May 26, 2005

Kings Of Europe

Could you ask for a better game of football? Our emotions played to perfection.

Half time. AC Milan 3 - Liverpool 0. Almost as low as you can feel. Where are Liverpool going to find three goals? Especially given their performance in the first half.

Things are a little better at the start of the second half. Our midfield are a little more involved in the game. Then, in the 53rd minute, a beautiful header from Stevie G! A goal! Can we... dare we hope?

Barely a minute later, and Smicer's shot sneaks in. A second! It's not over yet!

Then on the hour, Gerrard goes down in the box. A penalty? For a moment or two there's confusion, none of the decisions seem to have gone our way all night - are we to be denied again? No, it is a penalty. Alonso steps up... and it's saved! But he gets the rebound!

What a glorious seven minutes. We're level, and there's still half an hour of normal time to find a winner.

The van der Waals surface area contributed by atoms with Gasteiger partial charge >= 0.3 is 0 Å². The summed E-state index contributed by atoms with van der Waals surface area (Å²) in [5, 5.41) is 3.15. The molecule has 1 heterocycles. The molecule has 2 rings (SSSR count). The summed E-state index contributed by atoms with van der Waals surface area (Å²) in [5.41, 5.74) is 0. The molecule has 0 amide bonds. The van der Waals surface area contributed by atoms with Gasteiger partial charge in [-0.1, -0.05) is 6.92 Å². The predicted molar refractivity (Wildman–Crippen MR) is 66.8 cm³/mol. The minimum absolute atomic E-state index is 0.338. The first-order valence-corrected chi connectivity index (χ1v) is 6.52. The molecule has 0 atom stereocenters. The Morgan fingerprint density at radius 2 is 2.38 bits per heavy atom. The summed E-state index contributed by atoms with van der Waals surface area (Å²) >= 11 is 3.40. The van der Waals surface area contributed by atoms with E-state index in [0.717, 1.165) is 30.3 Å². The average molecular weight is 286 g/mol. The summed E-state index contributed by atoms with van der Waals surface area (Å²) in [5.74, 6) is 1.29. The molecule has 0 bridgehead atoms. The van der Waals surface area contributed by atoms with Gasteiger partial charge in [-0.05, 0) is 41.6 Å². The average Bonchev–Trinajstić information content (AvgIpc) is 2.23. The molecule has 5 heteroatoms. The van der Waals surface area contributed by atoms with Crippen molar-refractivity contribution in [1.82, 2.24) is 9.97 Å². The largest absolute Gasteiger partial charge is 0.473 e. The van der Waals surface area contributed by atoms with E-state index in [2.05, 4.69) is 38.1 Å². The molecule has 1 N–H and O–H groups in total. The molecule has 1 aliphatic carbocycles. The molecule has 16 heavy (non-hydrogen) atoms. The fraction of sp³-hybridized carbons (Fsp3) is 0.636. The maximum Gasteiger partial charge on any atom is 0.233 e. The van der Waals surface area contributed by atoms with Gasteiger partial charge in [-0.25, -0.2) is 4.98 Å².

Full time. AC Milan 3 - Liverpool 3. Extra time beckons.

And it's a tense affair. Milan have recovered from shell-shock a little, and only a fantastic double save from Dudek keeps Liverpool in the game.

After extra time. AC Milan 3 - Liverpool 3.

Penalties! Memories return to 1984, when the European Cup final also went to penalties, with the famous image of Grobbelaar's "jelly legs" helping us to our last European Cup victory.

AC go first. Serginho misses! The other room in the pub erupts in celebration a moment before we do - their TV is tuned to ITV rather than Sky, and they seem to be a second or so ahead, making for a very surreal experience watching the penalties. Hamann scores for Liverpool, just the start we want.

Dudek saves from Pirlo! Cisse scores! Liverpool are two-nil up!

Tomasson gets Milan onto the penalty score sheet, and Riise misses for the Reds. We aren't there yet...

Kaka levels the scores, but that's before Smicer puts Liverpool back in front.

Shevchenko has to score to keep Milan in the game. We can't hear the result of this second hand from the other room! We all pile through to find out as soon as possible.